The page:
At the time of this updated writing (April 2021), I’m about to embark on my latest battle: lung cancer treatment. I have a lobectomy scheduled to remove part of my lung. I’m still being worked up. I’m not sure if Chemo or Rad TX are on my future, until I’m better staged. I have to wait for pathology after my surgery to determine if I’m Stage 1a or 2. If I’m Stage 2, then I’ll have GemCarbo chemo protocol and maybe radiation. The thought of what’s ahead of me is terrifying and I’ve cried a lot of tears. 😤

As of April 2022, I’ve had one IVIg treatment for organ rejection. I will have these treatments every 8 weeks for the next year. My prognosis is good, if the doctors are talking about treatment for the next year…or at least that’s my take on it. To be honest this is hard to write about…the big word of rejection is terrifying. It feels like flu like symptoms and I have chest pain (hello, Nitroglycerin) and shortness of breathe. I’m uncomfortable at times physically and emotionally it has caused depression. I will post a blog about heart organ rejection separately.

The last 6-7 years of my life have been almost intolerable at times, filled with physical pain, aching loss and total lack of control.

I’ve also experienced great joy. I was in the delivery room when my nephew was born.

I would like to think that during this time of adversity, that Humor has been a helpful weapon in my coping arsenal.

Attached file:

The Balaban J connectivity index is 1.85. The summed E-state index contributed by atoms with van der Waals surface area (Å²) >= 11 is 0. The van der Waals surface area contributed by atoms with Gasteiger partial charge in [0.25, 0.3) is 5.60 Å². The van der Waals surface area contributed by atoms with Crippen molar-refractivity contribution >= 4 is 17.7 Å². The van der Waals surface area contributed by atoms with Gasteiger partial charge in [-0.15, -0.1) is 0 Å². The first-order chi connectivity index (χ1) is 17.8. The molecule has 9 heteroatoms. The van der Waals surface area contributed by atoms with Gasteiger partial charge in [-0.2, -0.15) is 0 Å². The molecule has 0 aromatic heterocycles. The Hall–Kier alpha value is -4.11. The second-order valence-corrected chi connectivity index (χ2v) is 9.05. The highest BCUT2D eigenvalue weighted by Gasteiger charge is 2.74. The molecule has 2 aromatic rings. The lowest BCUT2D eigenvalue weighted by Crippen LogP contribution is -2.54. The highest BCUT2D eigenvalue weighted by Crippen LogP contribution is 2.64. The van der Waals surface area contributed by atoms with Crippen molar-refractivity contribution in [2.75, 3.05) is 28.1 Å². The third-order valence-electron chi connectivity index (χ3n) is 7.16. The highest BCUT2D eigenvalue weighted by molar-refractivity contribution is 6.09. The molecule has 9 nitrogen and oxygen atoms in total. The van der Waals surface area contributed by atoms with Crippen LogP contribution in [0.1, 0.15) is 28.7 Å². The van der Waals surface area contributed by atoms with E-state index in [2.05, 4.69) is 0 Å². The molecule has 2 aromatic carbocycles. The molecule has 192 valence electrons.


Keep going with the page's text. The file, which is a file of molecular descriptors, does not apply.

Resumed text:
I can laugh during the most darkest or solemn moments.

Like the time, my family all had terrible gas during midnight mass when the church softly sang Silent Night. It was not silent in my aisle, as my family farted and suppressed laughter. I have some funny memories. 🙂

Thanks for reading my blog. I read all of my comments. Drop me a line. 🥊🎗❤

Update October, 2022


At the end of April, 2022, Jenny as admitted to the ICU at Seaton in Austin with chest pain and was then transferred to the Cardiac ICU at UT Southwestern Medical Center in Dallas. She remained in the ICU until May 23rd where she succumbed to complications from acute organ rejection.

Her passing has left a gaping hole in the cosmos.

She was… and still is… dearly loved.

A memorial service was held in her honor at Congregation Beth Israel in Austin on June 3rd.

The service starts 15:00 minutes in to the YouTube link below:

7 thoughts on “A Little About My Journey: Heart Transplant & Cancers

  1. Girl I’m praying for you ! I’m 2 years out as of January 19th !! I can’t imagine going thru more then the transplant 🙏 I enjoyed reading your blog !!! Ps F*ck also become a word that came out in painful times for me !🤣 Heart Sister , Stacey


  2. Girl I’m praying for you ! I’m 2 years out as of January 19th !! I can’t imagine going thru more then the transplant 🙏 I enjoyed reading your blog !!! Ps F*ck also become a word that came out in painful times for me !🤣 Heart Sister , Stacey


  3. So glad to see someone shining a light on to the dark side of the medical success story; as a heart transplant recipient myself it can be very isolating hearing only those that give voice to positivity- so thanks for adding your validation to the reality that a lot of suffering is involved too. ❤

    Liked by 1 person

  4. Amazing journey! Reading yours reflects mine. Osteo sarcoma age 14 ry leg amputation, 18 months chemo and Adria in 1975. Then chf 2000 and breast cancer in 2005 with mastectomy. Then afib and domino effect, cow valve and tricuspid ring, coded .then 30 pounds of fluid, then heart transplant with sternum infection and plethora of post complications. My mom died of lung cancer after I survived bone in 1980. We should meet

    Liked by 1 person